full frame and pixel pitch

Started Jan 4, 2013 | Discussions thread
Theodoros Fotometria Senior Member • Posts: 2,090
Re: It's all physics, unless it isn't.

Leo360 wrote:

moving_comfort wrote:

vbuhay wrote:

There is a very good article on NPhoto (Nov2012) issue regarding this issue. In essence the larger the Photo site (Pixel) the more Photons (light particles fall on it, the better the the signal to noise ratio), less noise at higher ISO and higher dynamic range (black or dark to white range), Like I say, its all Physics. FYI the Pentax 645D has a 44mm X 33mm sensor vs FX at 35.9mm X 24mm. The Pentax 645D body is about 10$K the D800 is 3$K. DXO has some indepth test on all these sensors - its all there for our comparison. Just my input. You can draw your own conclusion.

"It's all physics." Amazing how that statement can be applied to anything at any level of accuracy.

If a sensor held only one pixel, you'd want that pixel to be as large as possible in order to collect as much light as possible. Luckily we can put more than one pixel in the same area, collecting the same amount of aggregate light with even greater efficiency, at times, depending on those pixels' qualities, than less pixels could over the same sensor area.

What is being maximized is the amount of Shannon information the sensor collects. Smaller pixels do not hurt but at some point (depending on optical aberrations, diffraction etc) more pixels stop to improve on the information captured. I guess for any given optical system there is an optimal pixel pitch (aka sampling rate)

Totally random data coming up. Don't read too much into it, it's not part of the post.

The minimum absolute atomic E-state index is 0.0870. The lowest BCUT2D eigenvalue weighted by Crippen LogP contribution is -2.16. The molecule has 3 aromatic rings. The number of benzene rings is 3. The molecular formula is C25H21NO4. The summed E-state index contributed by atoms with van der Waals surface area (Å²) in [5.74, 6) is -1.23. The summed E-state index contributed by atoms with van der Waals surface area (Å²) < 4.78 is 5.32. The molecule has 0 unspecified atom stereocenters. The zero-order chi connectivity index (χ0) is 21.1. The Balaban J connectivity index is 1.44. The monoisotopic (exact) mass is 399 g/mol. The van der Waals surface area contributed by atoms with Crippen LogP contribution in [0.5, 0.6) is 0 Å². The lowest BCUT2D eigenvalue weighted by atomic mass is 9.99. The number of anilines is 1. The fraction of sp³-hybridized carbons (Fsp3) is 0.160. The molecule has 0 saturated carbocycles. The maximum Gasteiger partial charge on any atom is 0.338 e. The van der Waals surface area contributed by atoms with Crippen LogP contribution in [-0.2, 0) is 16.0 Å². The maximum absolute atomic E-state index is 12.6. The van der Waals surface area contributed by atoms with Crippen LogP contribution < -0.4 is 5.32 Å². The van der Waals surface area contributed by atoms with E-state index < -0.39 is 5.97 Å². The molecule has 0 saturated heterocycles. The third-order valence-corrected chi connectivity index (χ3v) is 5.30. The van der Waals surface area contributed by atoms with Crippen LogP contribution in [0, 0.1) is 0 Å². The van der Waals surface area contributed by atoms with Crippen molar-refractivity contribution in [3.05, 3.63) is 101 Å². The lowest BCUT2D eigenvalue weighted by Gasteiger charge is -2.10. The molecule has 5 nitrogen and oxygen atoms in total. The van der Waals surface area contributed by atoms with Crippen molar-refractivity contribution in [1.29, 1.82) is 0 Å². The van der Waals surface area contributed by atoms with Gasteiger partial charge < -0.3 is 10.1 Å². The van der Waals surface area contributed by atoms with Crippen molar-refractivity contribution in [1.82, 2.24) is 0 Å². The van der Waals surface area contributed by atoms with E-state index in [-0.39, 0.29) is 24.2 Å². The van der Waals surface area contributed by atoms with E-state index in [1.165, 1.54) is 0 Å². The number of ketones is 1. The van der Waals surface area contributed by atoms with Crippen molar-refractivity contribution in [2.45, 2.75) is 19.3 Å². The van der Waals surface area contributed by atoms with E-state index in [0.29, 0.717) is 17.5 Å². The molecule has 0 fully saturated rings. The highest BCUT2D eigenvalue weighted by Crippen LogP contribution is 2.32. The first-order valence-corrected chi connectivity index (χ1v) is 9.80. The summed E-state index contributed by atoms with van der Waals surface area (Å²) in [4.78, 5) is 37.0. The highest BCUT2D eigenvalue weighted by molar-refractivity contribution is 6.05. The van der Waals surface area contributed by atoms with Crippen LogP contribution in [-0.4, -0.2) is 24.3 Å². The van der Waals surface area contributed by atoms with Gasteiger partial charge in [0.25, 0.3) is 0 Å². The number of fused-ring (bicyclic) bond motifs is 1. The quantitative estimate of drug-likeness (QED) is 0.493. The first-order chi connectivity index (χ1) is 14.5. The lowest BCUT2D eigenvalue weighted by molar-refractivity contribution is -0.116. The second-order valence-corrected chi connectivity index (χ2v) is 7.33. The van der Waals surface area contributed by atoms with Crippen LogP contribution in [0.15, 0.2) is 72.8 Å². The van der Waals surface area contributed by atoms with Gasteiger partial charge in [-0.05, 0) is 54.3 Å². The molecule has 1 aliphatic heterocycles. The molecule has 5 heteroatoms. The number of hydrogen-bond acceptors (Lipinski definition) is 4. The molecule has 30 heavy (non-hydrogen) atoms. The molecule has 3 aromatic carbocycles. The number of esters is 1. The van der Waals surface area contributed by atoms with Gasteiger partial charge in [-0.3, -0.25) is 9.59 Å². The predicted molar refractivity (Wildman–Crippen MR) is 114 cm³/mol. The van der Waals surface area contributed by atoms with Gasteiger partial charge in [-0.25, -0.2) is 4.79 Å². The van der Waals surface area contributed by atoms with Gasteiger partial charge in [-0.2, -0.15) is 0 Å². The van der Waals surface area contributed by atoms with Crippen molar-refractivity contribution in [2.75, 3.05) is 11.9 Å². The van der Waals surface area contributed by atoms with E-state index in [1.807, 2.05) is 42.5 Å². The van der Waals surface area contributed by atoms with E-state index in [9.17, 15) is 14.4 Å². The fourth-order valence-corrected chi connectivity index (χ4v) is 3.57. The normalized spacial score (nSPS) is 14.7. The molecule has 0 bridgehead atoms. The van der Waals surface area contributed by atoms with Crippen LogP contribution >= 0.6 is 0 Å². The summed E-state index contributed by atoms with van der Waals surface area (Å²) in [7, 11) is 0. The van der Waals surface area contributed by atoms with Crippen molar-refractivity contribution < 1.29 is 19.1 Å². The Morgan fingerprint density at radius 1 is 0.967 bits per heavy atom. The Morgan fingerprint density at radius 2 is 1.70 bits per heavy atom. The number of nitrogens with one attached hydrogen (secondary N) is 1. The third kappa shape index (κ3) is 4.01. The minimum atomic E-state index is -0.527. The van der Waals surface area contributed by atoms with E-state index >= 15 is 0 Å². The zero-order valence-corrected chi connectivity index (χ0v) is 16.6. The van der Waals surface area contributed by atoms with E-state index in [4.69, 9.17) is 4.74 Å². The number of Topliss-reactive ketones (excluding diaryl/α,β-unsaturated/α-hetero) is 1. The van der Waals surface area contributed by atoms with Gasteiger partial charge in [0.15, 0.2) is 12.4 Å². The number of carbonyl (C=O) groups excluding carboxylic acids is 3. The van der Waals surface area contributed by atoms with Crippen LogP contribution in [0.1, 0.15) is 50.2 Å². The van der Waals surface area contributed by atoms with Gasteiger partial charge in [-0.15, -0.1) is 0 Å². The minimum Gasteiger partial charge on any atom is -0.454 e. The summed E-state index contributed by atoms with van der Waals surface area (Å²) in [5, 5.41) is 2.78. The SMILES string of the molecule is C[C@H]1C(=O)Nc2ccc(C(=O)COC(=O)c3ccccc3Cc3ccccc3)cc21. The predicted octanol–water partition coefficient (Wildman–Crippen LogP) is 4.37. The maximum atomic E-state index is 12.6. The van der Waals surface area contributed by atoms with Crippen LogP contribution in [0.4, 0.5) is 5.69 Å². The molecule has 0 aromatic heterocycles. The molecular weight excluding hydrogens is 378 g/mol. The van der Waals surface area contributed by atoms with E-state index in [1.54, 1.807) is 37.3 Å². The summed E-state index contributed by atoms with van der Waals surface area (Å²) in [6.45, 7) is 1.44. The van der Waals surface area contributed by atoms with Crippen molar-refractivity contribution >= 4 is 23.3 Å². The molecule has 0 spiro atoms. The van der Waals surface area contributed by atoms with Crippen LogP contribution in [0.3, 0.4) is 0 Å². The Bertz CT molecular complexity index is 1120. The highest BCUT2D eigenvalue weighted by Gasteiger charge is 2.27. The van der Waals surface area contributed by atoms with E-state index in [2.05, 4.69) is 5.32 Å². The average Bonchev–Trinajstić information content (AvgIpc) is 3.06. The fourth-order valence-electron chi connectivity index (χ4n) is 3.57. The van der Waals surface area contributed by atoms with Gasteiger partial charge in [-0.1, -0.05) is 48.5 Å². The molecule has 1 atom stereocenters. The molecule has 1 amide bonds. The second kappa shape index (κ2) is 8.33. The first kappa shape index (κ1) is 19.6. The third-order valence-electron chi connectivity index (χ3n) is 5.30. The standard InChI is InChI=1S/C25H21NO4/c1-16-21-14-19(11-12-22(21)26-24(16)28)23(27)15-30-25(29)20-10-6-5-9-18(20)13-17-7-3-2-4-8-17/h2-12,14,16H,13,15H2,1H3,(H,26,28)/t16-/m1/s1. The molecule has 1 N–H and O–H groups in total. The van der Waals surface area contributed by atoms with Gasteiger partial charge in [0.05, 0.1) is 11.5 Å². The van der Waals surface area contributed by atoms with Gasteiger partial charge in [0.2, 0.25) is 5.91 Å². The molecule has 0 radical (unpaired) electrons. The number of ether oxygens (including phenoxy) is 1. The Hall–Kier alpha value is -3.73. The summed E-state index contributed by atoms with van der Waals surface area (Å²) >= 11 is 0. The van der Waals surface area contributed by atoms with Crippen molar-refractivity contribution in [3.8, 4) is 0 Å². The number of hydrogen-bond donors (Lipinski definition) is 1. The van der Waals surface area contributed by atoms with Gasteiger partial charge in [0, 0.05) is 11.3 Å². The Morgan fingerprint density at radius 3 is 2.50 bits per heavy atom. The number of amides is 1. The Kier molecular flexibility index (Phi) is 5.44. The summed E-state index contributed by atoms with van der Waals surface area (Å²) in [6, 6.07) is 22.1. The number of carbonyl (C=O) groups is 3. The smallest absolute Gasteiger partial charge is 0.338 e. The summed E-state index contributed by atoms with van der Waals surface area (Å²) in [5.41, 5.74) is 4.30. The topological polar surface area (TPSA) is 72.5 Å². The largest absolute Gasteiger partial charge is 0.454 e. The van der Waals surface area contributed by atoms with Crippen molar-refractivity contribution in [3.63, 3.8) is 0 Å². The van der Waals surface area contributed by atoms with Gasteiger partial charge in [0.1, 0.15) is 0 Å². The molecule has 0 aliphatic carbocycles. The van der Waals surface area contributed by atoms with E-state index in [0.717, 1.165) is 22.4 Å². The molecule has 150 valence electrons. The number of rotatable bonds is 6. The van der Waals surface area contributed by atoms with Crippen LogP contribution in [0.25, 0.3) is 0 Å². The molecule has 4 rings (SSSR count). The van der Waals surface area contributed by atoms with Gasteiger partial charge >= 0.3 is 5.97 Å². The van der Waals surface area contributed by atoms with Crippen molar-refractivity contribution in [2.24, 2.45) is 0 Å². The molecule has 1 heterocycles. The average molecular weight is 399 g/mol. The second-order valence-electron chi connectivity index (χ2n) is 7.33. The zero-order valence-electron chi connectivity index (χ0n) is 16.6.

I believe this is correct...  Additionally I think that many people approach a sensor like if all the pixels of it perform the same, which is far from truth since photons hit the sensor at different angles and although micro lenses (most of the time) are there to ease the problem, they cannot make an edge pixel perform like if it was at the center... Basically, that is the reason why a maker can crop the image area of a larger sensor and create a smaller one, but the opposite, cannot be. That is exactly why in cameras, the more direct photons hit the sensor (which in all cases is relevant with smaller sensors), the more the pixel density... Thus having people that "dream" about 54mpx sensors and imagine of it being D3200 sensor ...grown to be a FF one, simply dream of making feasible the unfeasible... such a sensor would be much worst of the D800's 36mpx one.

That is not to say that 54mpx sensors won't be able to be made in the future... it's just to say that D3200's sensor (which is today's tech and made up to the limit for a DX camera) cannot be of "expansion use" for a FF camera.



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